Overcoming Obstacles: Open the Door to Possibility

Overcoming obstacles has become a fun part of my life. I’ve taught myself to say: “Oh, boy–new learnings ahead.” It takes training, retraining and patience to allow myself to relax into solutions as opposed to rushing into them. All of those who have been close to me over the years have repeatedly said the same thing; “Slow down”. After 50 years, I decided to listen. Never too old to change.

1. I got part of my above title from The M.A.P. Maker from the post: “Open the door to possibility: Challenge your first no”. Curt writes:

Frequently, when I challenge people to take a second look at their initial negative assumption, they discover that it wasn’t accurate.

Maybe they are making a flawed assumption. “I can’t do that, because nobody would want to help” becomes, “Wow, I reached out and there were people who were actually delighted to help.” The assumption that nobody would want to help creates an obstacle that doesn’t actually exist.

Or maybe they are wearing their black-n-white glasses (a prescription far too many of us wear). They look at something they want to do, don’t see a clear path there, and decide that it’s impossible. “Either I can see a way to do it immediately and directly, or it can’t be done.”

If they challenge that perception, they might discover that, while they might not be able to get there in a straight easy shot, they could if they took a different approach, or took more time to get there, or reached out for help in an area that blocks them.

Challenging that initial negative assessment opens the door to possibility. Sometimes that no really is accurate. But imagine if you make it a policy to challenge your no’s and discover that 75% of the time you’re right. The answer really is no.

2. From LaRae Quy writing at “pick the brain”:  “3 Ways to Prepare for Adversity”:

Here is the ugly truth: We learn very little by being happy and content. We learn everything by being engaged with the realities of life, especially when it’s hard, confusing, and difficult.

What are the stories that motivate us? They’re the stories of people who were beaten down by circumstances and defied the odds by pulling themselves up by the bootstraps to achieve the impossible. That’s why we love old western movies and Rocky Balboa.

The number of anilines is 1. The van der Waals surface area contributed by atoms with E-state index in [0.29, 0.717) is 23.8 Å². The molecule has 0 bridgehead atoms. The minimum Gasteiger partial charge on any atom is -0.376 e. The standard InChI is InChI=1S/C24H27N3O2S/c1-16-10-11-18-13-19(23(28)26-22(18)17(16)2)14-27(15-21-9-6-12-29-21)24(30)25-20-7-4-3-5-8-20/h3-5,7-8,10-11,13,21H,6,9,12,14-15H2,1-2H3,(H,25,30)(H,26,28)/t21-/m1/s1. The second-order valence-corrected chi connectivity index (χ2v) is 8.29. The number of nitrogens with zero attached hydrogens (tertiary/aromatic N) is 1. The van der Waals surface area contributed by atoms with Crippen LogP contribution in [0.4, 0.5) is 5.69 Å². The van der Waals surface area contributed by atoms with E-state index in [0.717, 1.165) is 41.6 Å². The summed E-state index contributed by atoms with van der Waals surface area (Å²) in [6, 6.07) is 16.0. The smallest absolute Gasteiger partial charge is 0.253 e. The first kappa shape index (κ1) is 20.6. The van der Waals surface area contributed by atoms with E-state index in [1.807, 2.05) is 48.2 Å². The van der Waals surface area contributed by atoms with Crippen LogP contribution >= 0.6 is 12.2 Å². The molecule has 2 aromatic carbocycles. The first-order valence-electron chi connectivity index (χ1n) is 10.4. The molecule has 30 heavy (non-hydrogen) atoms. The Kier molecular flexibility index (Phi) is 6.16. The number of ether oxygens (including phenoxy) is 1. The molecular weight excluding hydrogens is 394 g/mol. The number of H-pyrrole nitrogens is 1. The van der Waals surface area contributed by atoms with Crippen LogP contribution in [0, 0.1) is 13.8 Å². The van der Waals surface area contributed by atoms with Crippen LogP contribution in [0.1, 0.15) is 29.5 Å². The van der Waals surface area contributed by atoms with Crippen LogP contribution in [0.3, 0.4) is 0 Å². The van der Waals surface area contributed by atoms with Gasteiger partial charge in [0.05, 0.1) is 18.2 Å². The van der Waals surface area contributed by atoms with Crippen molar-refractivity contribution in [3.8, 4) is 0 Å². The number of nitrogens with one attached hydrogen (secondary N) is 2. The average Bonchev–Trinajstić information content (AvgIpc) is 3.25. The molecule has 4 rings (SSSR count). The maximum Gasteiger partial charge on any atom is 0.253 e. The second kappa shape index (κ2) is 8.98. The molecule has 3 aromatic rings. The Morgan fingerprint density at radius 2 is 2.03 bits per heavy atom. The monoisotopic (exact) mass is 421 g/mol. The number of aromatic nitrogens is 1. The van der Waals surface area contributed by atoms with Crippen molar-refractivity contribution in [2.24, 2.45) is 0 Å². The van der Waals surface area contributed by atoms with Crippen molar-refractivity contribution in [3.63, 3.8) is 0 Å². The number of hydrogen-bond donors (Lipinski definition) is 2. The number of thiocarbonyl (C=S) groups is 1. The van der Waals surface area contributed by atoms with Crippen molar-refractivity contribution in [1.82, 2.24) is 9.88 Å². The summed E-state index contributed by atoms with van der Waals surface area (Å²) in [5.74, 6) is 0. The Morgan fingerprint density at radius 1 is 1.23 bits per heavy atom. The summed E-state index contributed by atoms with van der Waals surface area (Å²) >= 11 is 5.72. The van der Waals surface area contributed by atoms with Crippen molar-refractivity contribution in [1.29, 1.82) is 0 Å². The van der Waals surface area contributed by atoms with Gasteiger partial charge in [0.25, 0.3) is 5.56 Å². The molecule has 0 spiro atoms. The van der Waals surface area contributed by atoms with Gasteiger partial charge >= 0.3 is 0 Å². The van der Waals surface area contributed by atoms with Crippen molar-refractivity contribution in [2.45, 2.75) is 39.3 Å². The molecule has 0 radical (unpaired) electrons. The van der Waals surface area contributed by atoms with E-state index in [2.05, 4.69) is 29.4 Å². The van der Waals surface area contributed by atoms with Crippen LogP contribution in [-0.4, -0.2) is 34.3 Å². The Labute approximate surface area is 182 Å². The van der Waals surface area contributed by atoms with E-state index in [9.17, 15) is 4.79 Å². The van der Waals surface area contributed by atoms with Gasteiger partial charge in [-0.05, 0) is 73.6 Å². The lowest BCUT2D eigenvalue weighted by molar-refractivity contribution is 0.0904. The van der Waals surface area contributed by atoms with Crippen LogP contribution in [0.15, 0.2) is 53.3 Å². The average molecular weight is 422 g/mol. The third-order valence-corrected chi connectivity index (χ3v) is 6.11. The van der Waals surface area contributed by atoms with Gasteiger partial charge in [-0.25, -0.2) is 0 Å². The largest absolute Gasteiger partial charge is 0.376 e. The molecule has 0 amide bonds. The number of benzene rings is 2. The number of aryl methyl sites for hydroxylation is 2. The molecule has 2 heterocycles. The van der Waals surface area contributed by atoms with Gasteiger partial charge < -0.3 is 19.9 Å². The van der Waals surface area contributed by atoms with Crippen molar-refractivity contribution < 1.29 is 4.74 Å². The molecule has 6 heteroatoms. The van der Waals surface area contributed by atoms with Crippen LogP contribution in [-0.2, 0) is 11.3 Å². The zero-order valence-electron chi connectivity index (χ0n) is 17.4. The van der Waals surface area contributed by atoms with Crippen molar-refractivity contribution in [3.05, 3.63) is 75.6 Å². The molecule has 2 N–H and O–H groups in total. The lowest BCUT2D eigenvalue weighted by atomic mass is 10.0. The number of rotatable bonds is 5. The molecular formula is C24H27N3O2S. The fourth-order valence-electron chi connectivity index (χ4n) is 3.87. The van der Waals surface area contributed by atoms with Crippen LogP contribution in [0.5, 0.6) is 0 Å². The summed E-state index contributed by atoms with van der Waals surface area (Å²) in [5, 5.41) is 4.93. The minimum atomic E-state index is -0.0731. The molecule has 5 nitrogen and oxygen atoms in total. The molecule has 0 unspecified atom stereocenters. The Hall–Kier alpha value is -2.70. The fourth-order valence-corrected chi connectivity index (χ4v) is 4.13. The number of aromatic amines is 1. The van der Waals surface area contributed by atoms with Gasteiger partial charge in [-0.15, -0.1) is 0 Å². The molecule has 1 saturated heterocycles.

The best motivational speakers are those who have been in the trenches and dug down, inside themselves, to find an inner strength that they didn’t know existed. These transformations remind us that we can find our best self too—it just needs to be teased out.

The unpleasant bits of acid that reality drops into our life every now and then are exactly what we need in order for that best self to thrive. The new science of post-traumatic growth is proving that in the wake of adversity, most people not only recover, they rebound.

Former Army combat veteran J.R. Martinez embodies the built-in human capacity to flourish even in the most difficult circumstances. Wounded in Iraq and suffering from burns over more than 40 percent of his body, Martinez underwent more than 30 surgeries before beginning a new career as a motivational speaker and winning the 2011 fall season of ABC’s  “Dancing With the Stars.”

3. From Small Notebook for a simple home:  “7 Tips to Stay Motivated for House Projects”:

5. Just start.  I don’t always feel like getting started on a house project at eight o’clock at night, but sometimes that’s the only time I’ve got. It’s also hard when trying something new. I’m not always super productive, but to me, in general, getting something done and crossing it off my list is more satisfying than doing nothing or watching TV. If you think you’re going to do it before you sell the house, go ahead and do it so you will have time to enjoy the results.

6. Don’t wait for someone else. – You can do some of the work by yourself. If you’re working with a partner, you can’t wait for him or her to feel motivated at the same exact time as you. What will probably happen is you will start working, and that motivation will rub off, or else they’ll feel sorry for you looking so ridiculous trying to do it by yourself that they’ll give in and help you.

7. Set a deadline goal, but don’t get frustrated if you don’t meet your goals. Still invite your friends over, even when you haven’t finished that project; they won’t mind.

Photo credit.

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